Once you find a used car that you want to purchase, then comes the negotiation process. In the United States, most everyday items that we purchase have a set price, so we are not very familiar with the art of haggling for a good deal. However, car sales people do this every day, and are familiar with the art of haggling, so you need to know how to negotiate as well.
#1 Wait for the Salesperson to Offer a Price
Do not start out by saying what you want for the car. As soon as you make your target price known, you have set the bar on the lowest price that you will accept for the car without even knowing how low the dealership is going to go. The car sales person is not going to suddenly drop the price a thousand dollars after you tell them the price that you will accept for the car.
Instead, ask the car sales person what they are selling the car for, even if there is a price tag on the vehicle. You can ask what their fleet price is or what they are willing to accept for the car; that gives you a starting point where you can work to lower the price from there.
#2 Name Drop
When you are in the negotiation process, be sure to name drop the name of a reputable pricing guide. For example, you might say, "On Edmunds, they have this car in top shape with all of these features valued at $15,000, whereas you are trying to sell this vehicle for $18,000." If the sales person tries to tell you that Edmunds doesn't reflect the current market, ask what they base their pricing on, or mention the price that you saw a similar vehicle at another car lot.
This shows that you have done your research and have been looking at what the market price is. This shows the sales person that you have knowledge and are not going to go for a price that is too high or not worth it.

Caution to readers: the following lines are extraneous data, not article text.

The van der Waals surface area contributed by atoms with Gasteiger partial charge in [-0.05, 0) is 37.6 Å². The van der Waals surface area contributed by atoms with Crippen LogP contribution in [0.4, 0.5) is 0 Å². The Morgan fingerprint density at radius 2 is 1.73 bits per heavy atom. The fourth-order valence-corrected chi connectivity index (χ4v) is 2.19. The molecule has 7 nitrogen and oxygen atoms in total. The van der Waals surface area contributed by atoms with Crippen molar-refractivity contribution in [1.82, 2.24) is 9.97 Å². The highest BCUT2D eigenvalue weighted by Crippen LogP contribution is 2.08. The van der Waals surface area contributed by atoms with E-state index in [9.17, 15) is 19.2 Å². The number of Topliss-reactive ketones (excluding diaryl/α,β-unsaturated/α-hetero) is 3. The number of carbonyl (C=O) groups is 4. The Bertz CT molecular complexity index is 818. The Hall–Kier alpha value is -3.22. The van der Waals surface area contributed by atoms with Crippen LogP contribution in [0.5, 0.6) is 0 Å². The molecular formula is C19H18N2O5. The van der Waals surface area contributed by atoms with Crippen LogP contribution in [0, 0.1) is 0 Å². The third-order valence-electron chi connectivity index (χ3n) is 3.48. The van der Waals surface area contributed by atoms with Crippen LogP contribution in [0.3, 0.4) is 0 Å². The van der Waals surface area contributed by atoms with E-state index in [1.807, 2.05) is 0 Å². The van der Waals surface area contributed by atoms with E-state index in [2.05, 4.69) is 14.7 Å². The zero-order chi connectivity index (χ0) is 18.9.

#3 Don't Stay in the Cubicle
A classic car sales tactic is to leave you in the office while they go to talk to a manager to see if they can get you a better price. Leaving you in the office is a tactic that they use to make you invest your time in the sales process and make you more likely to commit to the process.
Don't stay in the office. If the car sales person leaves, get up and go look at the cars in the lot. Go outside and make a phone call. Go back to your vehicle. You can even give the sales person your number and leave.
Show that you are in control and are also willing to walk away if you don't get the offer that you need. You have to actually be willing to walk away for this to work. Car sales people know that used auto dealerships are a dime a dozen, and that you could easily get a car at your price point somewhere else, so use this information to your advantage.
When it comes to negotiating, don't be the first one to put your price out there. Let the sales person offer the first price, and work it down from there. Let the sales people know that you have done your research and are not buying without knowledge. Finally, don't allow a sales person to leave you in their office; just get up, walk around, or leave if you are not getting the deal you want right now. Leaving doesn't end the negotiation process; often it opens it up for you to get what you really want out of the deal.Share